Can an adaptation follow its source material too closely? Despite strong direction and an excellent cast, the BBC adaptation of John Lanchester’s Capital, set to conclude tonight, has not yet come into its own. There is a sense that screenwriter Peter Bowker was a little too reverent when turning Lanchester’s 600-page novel into a three-hour miniseries, and the result is an overstuffed show that never quite satisfies. So many of the novel’s subplots are retained with only minor alterations, and the result is a fight between them for painfully limited screen time. One is left with the feeling that the project may have benefited from a radical rework rather than straightforward recreation. Capital has proven to be a muddle, then, but at least a well-shot, well-acted, well-intentioned muddle.
Like the novel, the show centres on Pepys Road, an ordinary London street, and the various people who live, work, and pass through it every day, from bankers and builders to shopkeepers and traffic wardens. The story unfolds over roughly a year, as a mysterious set of postcards start turning up featuring pictures of the street and its inhabitants, all bearing the words ‘We Want What You Have’. The mystery is largely incidental, but the series plays up to key moments for the purposes of cliffhanger endings, injecting big televisual set pieces into Lanchester’s plot. The ending of episode one, for example, saw the many residents of Pepys Road wander out into the street on Christmas morning to find the entire road spray-painted with the cryptic slogan. The scene encapsulates the show perfectly: all of the content of its source novel, none of the subtlety.
The series certainly has its merits, though. Euros Lyn directs with a sense of easy naturalism, with subtle shifts in the colour palette unifying the production as the camera ping-pongs across London. The interior shots feel lived-in and homely, while the location shoots feel chilly and authentic. Lyn does a particularly good job at capturing faceless institutions, with banks and detention centres rendered brutal and soulless in his hands. To see a cast this varied in a major BBC drama is both refreshing and necessary, given the series’ modern-day London setting. The acting is generally solid, but some performances rise above the rest. Gemma Jones is note-perfect as Petunia, selling the role of a dying, elderly woman with dignity and grace, Wunmi Mosaku conveys a sense of genuine humanity as asylum seeker/traffic warden Quentina, and Adheel Akhtar is charming as put-upon shopkeeper Ahmed.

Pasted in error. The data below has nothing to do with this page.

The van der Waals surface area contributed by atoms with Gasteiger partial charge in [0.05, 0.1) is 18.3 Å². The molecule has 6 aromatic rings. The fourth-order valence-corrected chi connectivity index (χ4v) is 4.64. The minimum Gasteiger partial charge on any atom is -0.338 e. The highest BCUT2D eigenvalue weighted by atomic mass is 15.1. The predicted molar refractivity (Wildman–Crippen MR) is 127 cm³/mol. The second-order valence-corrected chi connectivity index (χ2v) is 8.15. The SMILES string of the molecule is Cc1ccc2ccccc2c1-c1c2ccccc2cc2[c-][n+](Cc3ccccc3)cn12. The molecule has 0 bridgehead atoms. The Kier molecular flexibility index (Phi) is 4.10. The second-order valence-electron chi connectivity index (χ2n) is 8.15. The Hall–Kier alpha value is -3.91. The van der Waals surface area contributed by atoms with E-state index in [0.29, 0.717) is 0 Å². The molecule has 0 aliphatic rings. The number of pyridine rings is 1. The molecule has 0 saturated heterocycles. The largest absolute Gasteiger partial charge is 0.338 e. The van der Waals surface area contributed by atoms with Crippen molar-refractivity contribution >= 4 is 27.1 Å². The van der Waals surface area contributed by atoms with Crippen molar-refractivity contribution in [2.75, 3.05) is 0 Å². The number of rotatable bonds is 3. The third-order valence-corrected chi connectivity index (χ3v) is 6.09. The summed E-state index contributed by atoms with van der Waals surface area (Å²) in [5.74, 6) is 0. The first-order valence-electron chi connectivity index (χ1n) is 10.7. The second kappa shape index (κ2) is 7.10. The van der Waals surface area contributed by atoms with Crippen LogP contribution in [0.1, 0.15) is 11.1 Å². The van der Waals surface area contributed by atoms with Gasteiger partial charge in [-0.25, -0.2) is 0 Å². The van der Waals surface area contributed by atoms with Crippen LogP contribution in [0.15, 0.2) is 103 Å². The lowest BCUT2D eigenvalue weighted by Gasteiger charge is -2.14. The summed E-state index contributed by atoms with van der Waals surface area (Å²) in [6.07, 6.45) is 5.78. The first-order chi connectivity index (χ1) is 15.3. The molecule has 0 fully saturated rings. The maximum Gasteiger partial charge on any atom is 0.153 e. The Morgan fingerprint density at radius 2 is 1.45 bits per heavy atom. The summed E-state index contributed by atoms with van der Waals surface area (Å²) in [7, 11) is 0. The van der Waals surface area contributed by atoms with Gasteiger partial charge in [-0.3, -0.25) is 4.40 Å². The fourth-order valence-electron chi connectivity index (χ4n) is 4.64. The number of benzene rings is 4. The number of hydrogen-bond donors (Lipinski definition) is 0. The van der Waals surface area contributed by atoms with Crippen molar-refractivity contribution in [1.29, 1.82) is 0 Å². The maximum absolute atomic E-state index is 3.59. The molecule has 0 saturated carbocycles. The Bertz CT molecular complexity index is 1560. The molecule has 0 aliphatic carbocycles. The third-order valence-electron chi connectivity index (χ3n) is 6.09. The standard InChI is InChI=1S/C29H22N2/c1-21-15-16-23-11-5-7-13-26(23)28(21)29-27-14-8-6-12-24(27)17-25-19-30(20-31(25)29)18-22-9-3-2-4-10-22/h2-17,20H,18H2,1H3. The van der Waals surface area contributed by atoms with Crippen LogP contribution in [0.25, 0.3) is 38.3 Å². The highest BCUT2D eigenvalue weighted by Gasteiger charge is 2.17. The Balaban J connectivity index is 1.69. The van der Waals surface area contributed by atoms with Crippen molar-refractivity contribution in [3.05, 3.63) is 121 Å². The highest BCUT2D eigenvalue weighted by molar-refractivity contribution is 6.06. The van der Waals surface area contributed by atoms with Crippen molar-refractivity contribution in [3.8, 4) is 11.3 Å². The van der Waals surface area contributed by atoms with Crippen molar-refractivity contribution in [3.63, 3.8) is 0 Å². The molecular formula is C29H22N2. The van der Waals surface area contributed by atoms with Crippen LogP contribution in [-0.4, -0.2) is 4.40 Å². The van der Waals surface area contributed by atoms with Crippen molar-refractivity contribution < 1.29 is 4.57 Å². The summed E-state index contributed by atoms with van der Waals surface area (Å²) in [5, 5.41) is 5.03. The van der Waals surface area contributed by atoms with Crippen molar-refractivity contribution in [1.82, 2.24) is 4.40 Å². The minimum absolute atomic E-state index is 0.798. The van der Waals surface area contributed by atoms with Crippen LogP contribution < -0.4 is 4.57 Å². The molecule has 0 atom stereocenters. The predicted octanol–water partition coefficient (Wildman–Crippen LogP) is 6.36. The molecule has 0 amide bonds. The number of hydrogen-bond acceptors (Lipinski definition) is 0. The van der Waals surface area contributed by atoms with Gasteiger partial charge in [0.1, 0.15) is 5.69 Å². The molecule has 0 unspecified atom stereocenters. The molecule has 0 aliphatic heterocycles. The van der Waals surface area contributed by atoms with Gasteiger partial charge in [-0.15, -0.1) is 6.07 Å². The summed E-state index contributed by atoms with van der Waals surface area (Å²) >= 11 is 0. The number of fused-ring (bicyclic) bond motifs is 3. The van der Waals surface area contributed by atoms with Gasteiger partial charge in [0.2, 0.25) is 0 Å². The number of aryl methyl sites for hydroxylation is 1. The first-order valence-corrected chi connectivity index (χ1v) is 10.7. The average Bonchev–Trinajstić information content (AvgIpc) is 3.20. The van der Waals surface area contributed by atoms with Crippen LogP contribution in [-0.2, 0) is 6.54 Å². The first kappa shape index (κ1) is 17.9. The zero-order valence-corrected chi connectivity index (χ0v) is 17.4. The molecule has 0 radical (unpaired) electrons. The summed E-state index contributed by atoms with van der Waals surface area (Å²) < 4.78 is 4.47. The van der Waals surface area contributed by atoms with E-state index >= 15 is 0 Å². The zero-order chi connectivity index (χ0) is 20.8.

Toby Jones is predictably convincing as down-on-his-luck banker Roger, bringing his usual quiet despair and downtrodden charm, but one can’t shake the feeling that he is miscast here. Roger is a character that we are meant to loathe on principle but guiltily root for, and Jones just doesn’t do enough to make us dislike him. But what really hamstrings the character is the fact that, in the absence of the novel’s lively internal monologue, Roger is simply not that interesting. The book depicts him going through the motions while reflecting upon them with mock-heroic despair; the series sorely misses such a commentary. While a different actor may have played the role better, then, Roger just hasn’t been rewritten for television.
Again, we return to the series’ main problem: more attention could have been paid to the transition from page to screen. Numerous sequences visualise iconic moments from the book, but without the characters’ internal monologues they fall flat. The mad dash from one sequence to the next could have emphasized the work’s diversity, but instead it feels jumbled. Were it split into six episodes, Capital may have complemented its perceptive details with newfound depth. The series captures the city of London perfectly. What it forgets are the people living in it.